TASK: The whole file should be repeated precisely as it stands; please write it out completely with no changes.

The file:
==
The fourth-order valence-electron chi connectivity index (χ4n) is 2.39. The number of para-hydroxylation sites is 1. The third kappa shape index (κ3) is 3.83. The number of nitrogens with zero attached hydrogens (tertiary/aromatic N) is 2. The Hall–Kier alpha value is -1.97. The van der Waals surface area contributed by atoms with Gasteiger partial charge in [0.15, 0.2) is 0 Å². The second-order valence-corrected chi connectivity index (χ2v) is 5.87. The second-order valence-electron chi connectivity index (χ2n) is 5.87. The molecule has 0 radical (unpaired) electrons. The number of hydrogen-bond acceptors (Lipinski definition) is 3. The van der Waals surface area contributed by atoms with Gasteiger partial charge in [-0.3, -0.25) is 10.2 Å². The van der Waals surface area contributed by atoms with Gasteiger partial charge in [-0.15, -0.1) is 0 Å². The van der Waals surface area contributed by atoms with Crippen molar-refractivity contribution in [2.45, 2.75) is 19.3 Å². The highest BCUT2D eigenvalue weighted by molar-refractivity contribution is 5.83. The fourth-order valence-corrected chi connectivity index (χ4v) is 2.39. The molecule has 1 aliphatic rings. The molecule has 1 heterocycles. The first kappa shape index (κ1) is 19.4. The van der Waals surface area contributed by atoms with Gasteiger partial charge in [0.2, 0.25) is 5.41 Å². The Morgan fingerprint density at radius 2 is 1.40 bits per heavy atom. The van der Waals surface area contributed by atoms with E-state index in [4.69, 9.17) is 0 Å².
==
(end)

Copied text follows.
The fourth-order valence-electron chi connectivity index (χ4n) is 2.39. The number of para-hydroxylation sites is 1. The third kappa shape index (κ3) is 3.83. The number of nitrogens with zero attached hydrogens (tertiary/aromatic N) is 2. The Hall–Kier alpha value is -1.97. The van der Waals surface area contributed by atoms with Gasteiger partial charge in [0.15, 0.2) is 0 Å². The second-order valence-corrected chi connectivity index (χ2v) is 5.87. The second-order valence-electron chi connectivity index (χ2n) is 5.87. The molecule has 0 radical (unpaired) electrons. The number of hydrogen-bond acceptors (Lipinski definition) is 3. The van der Waals surface area contributed by atoms with Gasteiger partial charge in [-0.3, -0.25) is 10.2 Å². The van der Waals surface area contributed by atoms with Gasteiger partial charge in [-0.15, -0.1) is 0 Å². The van der Waals surface area contributed by atoms with Crippen molar-refractivity contribution in [2.45, 2.75) is 19.3 Å². The highest BCUT2D eigenvalue weighted by molar-refractivity contribution is 5.83. The fourth-order valence-corrected chi connectivity index (χ4v) is 2.39. The molecule has 1 aliphatic rings. The molecule has 1 heterocycles. The first kappa shape index (κ1) is 19.4. The van der Waals surface area contributed by atoms with Gasteiger partial charge in [0.2, 0.25) is 5.41 Å². The Morgan fingerprint density at radius 2 is 1.40 bits per heavy atom. The van der Waals surface area contributed by atoms with E-state index in [4.69, 9.17) is 0 Å².